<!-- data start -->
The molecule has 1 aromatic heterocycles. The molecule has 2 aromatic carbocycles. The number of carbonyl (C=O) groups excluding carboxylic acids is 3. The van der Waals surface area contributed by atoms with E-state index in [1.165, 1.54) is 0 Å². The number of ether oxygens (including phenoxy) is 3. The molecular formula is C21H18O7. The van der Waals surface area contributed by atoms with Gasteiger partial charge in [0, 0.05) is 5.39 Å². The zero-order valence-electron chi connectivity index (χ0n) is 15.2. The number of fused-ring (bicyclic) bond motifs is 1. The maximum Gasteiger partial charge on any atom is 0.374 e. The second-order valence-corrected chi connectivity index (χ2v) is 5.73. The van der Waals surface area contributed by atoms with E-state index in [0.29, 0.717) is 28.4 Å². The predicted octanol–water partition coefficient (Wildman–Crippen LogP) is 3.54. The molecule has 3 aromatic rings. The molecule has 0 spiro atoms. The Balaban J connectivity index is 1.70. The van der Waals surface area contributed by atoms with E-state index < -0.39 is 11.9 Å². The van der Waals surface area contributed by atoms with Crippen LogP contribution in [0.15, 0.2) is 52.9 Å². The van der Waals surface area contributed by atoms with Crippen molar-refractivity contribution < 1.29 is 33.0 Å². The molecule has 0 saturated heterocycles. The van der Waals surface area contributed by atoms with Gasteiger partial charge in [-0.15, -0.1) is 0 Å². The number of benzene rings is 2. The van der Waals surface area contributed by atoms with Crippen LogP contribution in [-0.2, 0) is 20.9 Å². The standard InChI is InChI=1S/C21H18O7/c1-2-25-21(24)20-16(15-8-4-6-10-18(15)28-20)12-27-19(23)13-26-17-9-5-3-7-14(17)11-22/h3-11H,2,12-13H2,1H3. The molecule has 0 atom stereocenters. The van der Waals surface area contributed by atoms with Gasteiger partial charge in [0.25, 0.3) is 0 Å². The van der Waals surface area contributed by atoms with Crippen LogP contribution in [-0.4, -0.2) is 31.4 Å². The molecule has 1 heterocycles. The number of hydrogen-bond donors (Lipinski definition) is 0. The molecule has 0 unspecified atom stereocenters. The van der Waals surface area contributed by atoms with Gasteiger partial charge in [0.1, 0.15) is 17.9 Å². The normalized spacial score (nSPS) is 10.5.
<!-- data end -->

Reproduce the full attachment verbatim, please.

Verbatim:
The molecule has 1 aromatic heterocycles. The molecule has 2 aromatic carbocycles. The number of carbonyl (C=O) groups excluding carboxylic acids is 3. The van der Waals surface area contributed by atoms with E-state index in [1.165, 1.54) is 0 Å². The number of ether oxygens (including phenoxy) is 3. The molecular formula is C21H18O7. The van der Waals surface area contributed by atoms with Gasteiger partial charge in [0, 0.05) is 5.39 Å². The zero-order valence-electron chi connectivity index (χ0n) is 15.2. The number of fused-ring (bicyclic) bond motifs is 1. The maximum Gasteiger partial charge on any atom is 0.374 e. The second-order valence-corrected chi connectivity index (χ2v) is 5.73. The van der Waals surface area contributed by atoms with E-state index in [0.29, 0.717) is 28.4 Å². The predicted octanol–water partition coefficient (Wildman–Crippen LogP) is 3.54. The molecule has 3 aromatic rings. The molecule has 0 spiro atoms. The Balaban J connectivity index is 1.70. The van der Waals surface area contributed by atoms with E-state index < -0.39 is 11.9 Å². The van der Waals surface area contributed by atoms with Crippen LogP contribution in [0.15, 0.2) is 52.9 Å². The van der Waals surface area contributed by atoms with Crippen molar-refractivity contribution < 1.29 is 33.0 Å². The molecule has 0 saturated heterocycles. The van der Waals surface area contributed by atoms with Gasteiger partial charge in [-0.15, -0.1) is 0 Å². The number of benzene rings is 2. The van der Waals surface area contributed by atoms with Crippen LogP contribution in [-0.2, 0) is 20.9 Å². The standard InChI is InChI=1S/C21H18O7/c1-2-25-21(24)20-16(15-8-4-6-10-18(15)28-20)12-27-19(23)13-26-17-9-5-3-7-14(17)11-22/h3-11H,2,12-13H2,1H3. The molecule has 0 atom stereocenters. The van der Waals surface area contributed by atoms with Gasteiger partial charge in [0.25, 0.3) is 0 Å². The van der Waals surface area contributed by atoms with Crippen LogP contribution in [-0.4, -0.2) is 31.4 Å². The molecule has 1 heterocycles. The number of hydrogen-bond donors (Lipinski definition) is 0. The molecule has 0 unspecified atom stereocenters. The van der Waals surface area contributed by atoms with Gasteiger partial charge in [0.1, 0.15) is 17.9 Å². The normalized spacial score (nSPS) is 10.5.